Cord blood transplantation: Evolving strategies to improve engraftment and immune reconstitution

Maricer P. Escalón, Krishna V. Komanduri

Research output: Contribution to journalReview articlepeer-review

29 Scopus citations


Purpose of Review: For many patients with relapsed or high-risk hematologic malignancies, allogeneic stem cell transplantation offers the best hope for cure. For patients lacking a suitable family or unrelated donor, umbilical cord blood provides a promising alternative graft source. Dramatic advances in cord blood transplantation (CBT) have been made in the past 2 decades, leading to a rapid expansion of CBT programs worldwide. Recent Findings: Promising new strategies, including double CBT and ex-vivo graft engineering, have improved myeloid and platelet engraftment rates and kinetics. However, delayed immune reconstitution and associated infectious morbidity and mortality remain a significant challenge, especially in adult CBT recipients. In adults, both impaired recipient thymopoiesis and the lack of transferred memory cells contribute to delayed T cell recovery, resulting in an increased risk of opportunistic infections. Summary: Novel clinical approaches in CBT have improved outcomes, especially those associated with delays in myeloid and platelet engraftment. However, delayed immune reconstitution remains a great challenge. Novel strategies, including graft engineering approaches capable of improving T cell recovery, and pharmacologic interventions capable of preserving thymopoiesis and facilitating the recovery of a diverse functional T cell repertoire are being pursued; these approaches have great potential to further improve outcomes after CBT.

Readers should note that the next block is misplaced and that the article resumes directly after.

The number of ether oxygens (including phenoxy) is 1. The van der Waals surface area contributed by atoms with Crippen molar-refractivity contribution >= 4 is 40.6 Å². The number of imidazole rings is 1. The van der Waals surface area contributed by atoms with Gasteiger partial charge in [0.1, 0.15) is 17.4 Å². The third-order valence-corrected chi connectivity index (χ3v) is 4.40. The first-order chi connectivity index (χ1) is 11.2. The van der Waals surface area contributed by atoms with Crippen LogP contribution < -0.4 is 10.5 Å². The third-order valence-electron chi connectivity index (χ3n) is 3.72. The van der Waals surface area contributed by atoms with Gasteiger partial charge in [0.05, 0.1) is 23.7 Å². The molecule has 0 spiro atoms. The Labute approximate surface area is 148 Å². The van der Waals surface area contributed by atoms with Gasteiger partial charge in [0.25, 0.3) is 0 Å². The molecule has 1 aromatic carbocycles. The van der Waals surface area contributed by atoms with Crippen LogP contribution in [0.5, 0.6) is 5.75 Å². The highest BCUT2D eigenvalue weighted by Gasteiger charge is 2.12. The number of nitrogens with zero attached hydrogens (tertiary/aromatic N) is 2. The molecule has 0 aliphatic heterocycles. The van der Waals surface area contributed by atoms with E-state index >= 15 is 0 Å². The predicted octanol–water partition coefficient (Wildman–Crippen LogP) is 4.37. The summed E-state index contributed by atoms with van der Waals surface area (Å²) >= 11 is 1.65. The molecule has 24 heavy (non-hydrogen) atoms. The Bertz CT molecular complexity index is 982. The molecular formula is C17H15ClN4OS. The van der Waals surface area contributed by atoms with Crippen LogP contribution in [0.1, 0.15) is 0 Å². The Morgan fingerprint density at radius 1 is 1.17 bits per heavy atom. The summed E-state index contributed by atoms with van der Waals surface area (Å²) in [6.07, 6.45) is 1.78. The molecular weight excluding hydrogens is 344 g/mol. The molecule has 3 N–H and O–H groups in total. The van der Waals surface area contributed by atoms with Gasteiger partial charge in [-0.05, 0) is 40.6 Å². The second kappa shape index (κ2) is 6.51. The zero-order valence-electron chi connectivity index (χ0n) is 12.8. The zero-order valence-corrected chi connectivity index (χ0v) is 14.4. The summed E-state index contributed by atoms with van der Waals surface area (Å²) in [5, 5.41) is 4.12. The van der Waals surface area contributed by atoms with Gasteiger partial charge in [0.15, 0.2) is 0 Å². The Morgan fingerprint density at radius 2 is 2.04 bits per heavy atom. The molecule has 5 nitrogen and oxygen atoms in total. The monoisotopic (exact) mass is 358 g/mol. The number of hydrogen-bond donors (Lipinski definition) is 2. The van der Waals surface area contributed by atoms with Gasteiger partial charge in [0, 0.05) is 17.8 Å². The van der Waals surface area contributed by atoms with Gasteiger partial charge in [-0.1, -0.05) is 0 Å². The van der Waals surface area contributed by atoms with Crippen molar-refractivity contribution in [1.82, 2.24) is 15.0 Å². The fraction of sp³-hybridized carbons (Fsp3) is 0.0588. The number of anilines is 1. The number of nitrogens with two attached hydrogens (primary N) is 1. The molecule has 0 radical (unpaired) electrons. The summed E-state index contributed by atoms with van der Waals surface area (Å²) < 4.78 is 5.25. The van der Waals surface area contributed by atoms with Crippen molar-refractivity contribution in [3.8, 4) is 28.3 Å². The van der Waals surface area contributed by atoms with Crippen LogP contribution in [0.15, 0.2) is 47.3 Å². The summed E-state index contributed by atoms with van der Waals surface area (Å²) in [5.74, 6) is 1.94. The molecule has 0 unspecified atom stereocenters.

Original languageEnglish (US)
Pages (from-to)122-129
Number of pages8
JournalCurrent opinion in oncology
Issue number2
StatePublished - Mar 2010


  • Cord blood transplantation
  • Immune reconstitution
  • Opportunistic infection
  • Thymopoiesis

ASJC Scopus subject areas

  • Cancer Research
  • Oncology


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